The Triazine Market Explainer
Deep Freeze February 2021:
Texas and much of Louisiana experienced an unprecedented extended freeze that shocked nearly every facet of modern living in the region from busted water lines and electrical outages to major industrial systems going offline.
The chemical industry that supports the Oil & Gas industry, especially for Producers that use triazine or other amine-base chemistries to treat hydrocarbons, also felt the effects of this storm. Triazine based chemistries have been traditionally used to scavenge hydrogen sulfide (H2S) from natural gas and certain liquid hydrocarbon streams. The storm and summer have passed, but the long-term ramifications are still playing out, and for some the supply crunch is very much ongoing. Relief is on the horizon but not fast enough for some. Here’s a bit of history as to why we are seeing this near-commodity market acting the way it is and some forecasts for the supply/demand in 2022.
Winter Storm of February 2021
In mid-February 2021, Texas suffered major power outages throughout the state spurred on by a series of winter and ice storms from Feb. 13-17. The storms caused a massive electricity generation failure across Texas which led to shortages of food, water, and heat – all told more than 4.5 million homes and businesses were left without power for days and over $20 billion in damages have been reported.
The Components of Triazine
The formaldehyde-MEA triazine, which is a common H2S scavenger in natural gas, is synthesized by the reaction of formaldehyde and monoethanolamine (MEA). Triazine, water, and free formaldehyde or free MEA are the components of triazine and each play a critical role in the effectiveness of triazine as a stable product. It is a near commodity because of the overall general availability and mass manufacturing in the Gulf.
Why the Supply Upset in late 2021?
The chemical plants that are devoted to making the raw material for triazine, namely formaldehyde and MEA for the U.S., are located predominately along the Gulf Coast and most were severely impacted by the 2021 Winter Storm. When those plants went down for maintenance under force majeure in late February, some experienced extended delays taking months to get back online. This maintenance period was by far longer than most expected. During this downtime, Producers and other end users partly relied on existing inventory of triazine and began to see tighter allocation of both raw materials. As Q1 and Q2 progressed, MEA prices continued to steadily climb due to tight supply and higher demand in oil & gas as WTI continued to climb. H2S scavenging or H2S removal is needed for safety standards but also due to flaring restrictions in natural gas. It is necessary for Producers to remove H2S before flaring to limit SO2 emissions. If a Producer reaches its flaring limit, the highly valued crude oil value cannot be extracted, and the well must be shut in. Both Texas and New Mexico, where most of U.S. production is found have strict flaring limits.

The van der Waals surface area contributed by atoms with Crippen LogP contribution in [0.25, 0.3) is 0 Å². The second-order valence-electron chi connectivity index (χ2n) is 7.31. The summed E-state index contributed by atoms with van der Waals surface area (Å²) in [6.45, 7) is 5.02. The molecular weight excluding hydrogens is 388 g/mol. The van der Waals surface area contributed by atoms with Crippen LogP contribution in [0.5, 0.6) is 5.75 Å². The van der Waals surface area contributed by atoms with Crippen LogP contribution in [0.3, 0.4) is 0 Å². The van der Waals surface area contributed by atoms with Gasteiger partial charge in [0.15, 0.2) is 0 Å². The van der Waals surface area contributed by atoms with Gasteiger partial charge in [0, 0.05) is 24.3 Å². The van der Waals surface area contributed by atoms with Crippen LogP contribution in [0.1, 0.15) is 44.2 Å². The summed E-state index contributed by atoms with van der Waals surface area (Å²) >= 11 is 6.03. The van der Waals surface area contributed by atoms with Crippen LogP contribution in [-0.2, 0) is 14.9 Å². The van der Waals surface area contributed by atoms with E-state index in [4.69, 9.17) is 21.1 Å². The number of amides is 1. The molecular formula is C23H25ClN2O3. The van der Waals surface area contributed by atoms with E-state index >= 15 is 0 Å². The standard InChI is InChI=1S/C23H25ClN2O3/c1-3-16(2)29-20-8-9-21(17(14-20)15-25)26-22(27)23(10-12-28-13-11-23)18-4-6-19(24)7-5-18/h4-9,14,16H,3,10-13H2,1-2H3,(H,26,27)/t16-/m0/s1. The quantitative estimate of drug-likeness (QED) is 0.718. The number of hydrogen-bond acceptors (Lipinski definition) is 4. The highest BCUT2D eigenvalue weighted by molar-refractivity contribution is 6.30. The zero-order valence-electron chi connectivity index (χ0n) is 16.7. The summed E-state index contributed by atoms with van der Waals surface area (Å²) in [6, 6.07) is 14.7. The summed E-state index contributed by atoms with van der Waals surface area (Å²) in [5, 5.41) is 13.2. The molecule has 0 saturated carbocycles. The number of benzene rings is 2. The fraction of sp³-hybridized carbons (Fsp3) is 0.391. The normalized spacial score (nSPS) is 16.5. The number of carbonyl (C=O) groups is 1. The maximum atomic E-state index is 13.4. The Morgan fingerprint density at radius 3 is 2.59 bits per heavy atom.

As plants came back online in the late spring/early summer, the supply of MEA was still tight as manufacturers had drained coastal storage tank inventories. The storage tanks had run so low, there was concern that the tanks needed to be refilled to a certain level to ensure that when Hurricane Season was upon the Gulf Coast, there would be enough volume to physically weigh down the tanks incase high winds took direct aim.
Therefore, even though MEA was being made, the throttle was not fully opened to triazine manufacturers and a supply squeeze, albeit slightly lessened from earlier in the year, was still driving prices higher as demand increased in parallel. As WTI and Brent continue to climb, natural gas has also seen as surge in pricing. Natural gas prices that had been hovering around $2.50/MMBtu has spiked to $5.95/MMBtu on 9/28/21. Associated gas from crude oil production typically seen with little no value now warrants higher H2S treatment costs which drive triazine demand higher.
Near-term Henry Hub gas prices still support elevated levels of $/MMBtu which provides a bit of netback cushion to absorb the cost of treating with triazine. However, as triazine prices will fall when supply is rebalanced, the cost to treat the gas could improve the Producers’ netback price for gas.
Outlook for Triazine
Hurricane Ida played an important role in the current amine shortage. The two largest producers lost about two weeks of production and declared force majeure limiting their supply to about 50% of normal output. A Mexican manufacturer is also down for maintenance leaving only one supplier running at capacity. Ethanolamine manufacturers are seeing 2-3x demand higher than production and see the shortage lasting well into 2022.
With the uncertainty of the supply of triazine in the market, as a manufacturer and supplier of triazine, we understand the market’s frustration! However, if your production has been severely impacted by triazine and if you are using that to treat crude oil or liquids, our Pro Series (Pro3® and ProM®) line of non-triazine/non-amine scavengers could be a cost and operational savings an alternative. Contact us at Sales@Q2Tehnologies.com or 832-328-2200 to learn more about how we are treating millions of barrels each month with these products.
Q2 Technologies company data, 2001-2021, https://q2technologies.com/.
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